Polish manufacturing contracted in November to the lowest level in more than two years as export orders fell amid the worsening debt crisis in the euro region, Poland’s main market.
The purchasing managers’ index, a gauge of manufacturing, fell to 49.5, the lowest level in 25 months, from 51.7 in October, HSBC Holdings said in an e-mailed statement summarizing the results of a survey by Markit Economics. The median estimate of 16 economists in a Bloomberg survey was for 50.7. A reading above 50 indicates expansion.
The euro area, whose manufacturing index fell to 46.4 in November, the lowest since July 2009, is already in a “mild recession,” the Paris-based Organization for Economic Cooperation and Development said this week, warning the region “represents the key risk to the world economy.” Poland, the only EU nation to maintain growth in 2009, sells 55 percent of its exports to the 17-member bloc.
“The probability of a deep slowdown is rising quickly,” Citibank Handlowy’s chief economist Piotr Kalisz wrote today in a note to clients. “Weak demand among Poland’s key trading partners is weighing on economic activity and we expect this will also lead to a more substantial slowdown in fixed investment in the coming quarters.”
Brace for Disappointment
The zloty traded at 4.5 per euro at 11:40 a.m. in Warsaw, unchanged from yesterday. The yield on the government’s five-year bond rose 0.4 basis points to 5.28 percent.
New export orders fell for a sixth month, while outstanding business also declined and the volume of inputs ordered dropped for the third time in six months, weakening at the fastest pace since July 2009 as local demand ebbed.
“We have observed export growth slowing from the beginning of the year, but so far domestic demand has been holding up well,” Agata Urbanska, a central and eastern European economist at HSBC, said in an e-mailed comment. “Today’s reading suggests we should brace for more disappointing activity data in the coming months, not only for exports but also the domestic demand indicators.”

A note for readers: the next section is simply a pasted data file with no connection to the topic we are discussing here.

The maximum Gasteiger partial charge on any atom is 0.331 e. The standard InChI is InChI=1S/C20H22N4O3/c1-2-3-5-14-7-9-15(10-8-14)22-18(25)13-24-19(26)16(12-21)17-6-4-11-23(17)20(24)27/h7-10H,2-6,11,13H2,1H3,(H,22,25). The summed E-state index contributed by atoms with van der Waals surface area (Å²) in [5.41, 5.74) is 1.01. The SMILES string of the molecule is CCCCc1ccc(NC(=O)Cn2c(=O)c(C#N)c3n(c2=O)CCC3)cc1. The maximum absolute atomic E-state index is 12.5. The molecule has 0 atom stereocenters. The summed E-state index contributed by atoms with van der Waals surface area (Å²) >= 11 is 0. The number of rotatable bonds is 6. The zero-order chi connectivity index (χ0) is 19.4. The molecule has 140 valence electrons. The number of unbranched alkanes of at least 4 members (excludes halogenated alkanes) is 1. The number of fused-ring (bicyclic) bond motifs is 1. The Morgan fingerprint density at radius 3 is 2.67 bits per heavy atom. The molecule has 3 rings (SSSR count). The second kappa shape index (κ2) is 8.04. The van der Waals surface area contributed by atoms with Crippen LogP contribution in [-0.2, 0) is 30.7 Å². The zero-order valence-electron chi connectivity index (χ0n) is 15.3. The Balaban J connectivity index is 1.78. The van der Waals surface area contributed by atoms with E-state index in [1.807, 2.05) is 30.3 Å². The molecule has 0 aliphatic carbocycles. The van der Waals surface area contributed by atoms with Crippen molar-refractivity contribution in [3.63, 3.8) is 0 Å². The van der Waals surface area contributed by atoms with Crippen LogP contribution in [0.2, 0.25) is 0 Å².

‘In Tremendous Shape’
Poland’s economy grew 4.2 percent from a year earlier in the third quarter, faster than economists forecast, boosting the probability that full-year growth will exceed last year’s 3.9 percent, Deputy Finance Minister Ludwik Kotecki said yesterday by e-mail. The figures “show the Polish economy isn’t really slowing and is even in tremendous shape when compared with the rest of Europe,” central bank Governor Marek Belka told TVN CNBC.
The PMI data bolster the argument that policy makers are “probably understating the risks of a slowdown in Poland,” said Citibank’s Kalisz, who sees the economy growing 1.9 percent next year as the central bank cuts rates by 75 basis points.
The bank, which forecasts 2012 economic growth of 3.1 percent, will leave its main interest rate unchanged at 4.5 percent for a sixth month next week, according to all 15 economists surveyed by Bloomberg News. Poland’s government forecasts 2.5 percent growth.
Forward-rate agreements, used to speculate on central bank rates, were nine basis points below the Warsaw Interbank Offered rate today, compared with a quarter-point reduction indicated on Nov. 11, according to data compiled by Bloomberg.
“The data, with the PMI back in contraction territory for the first time since October 2009, is very important and a reminder that Poland will not stay isolated from the European growth slowdown,” HSBC’s Urbanska wrote.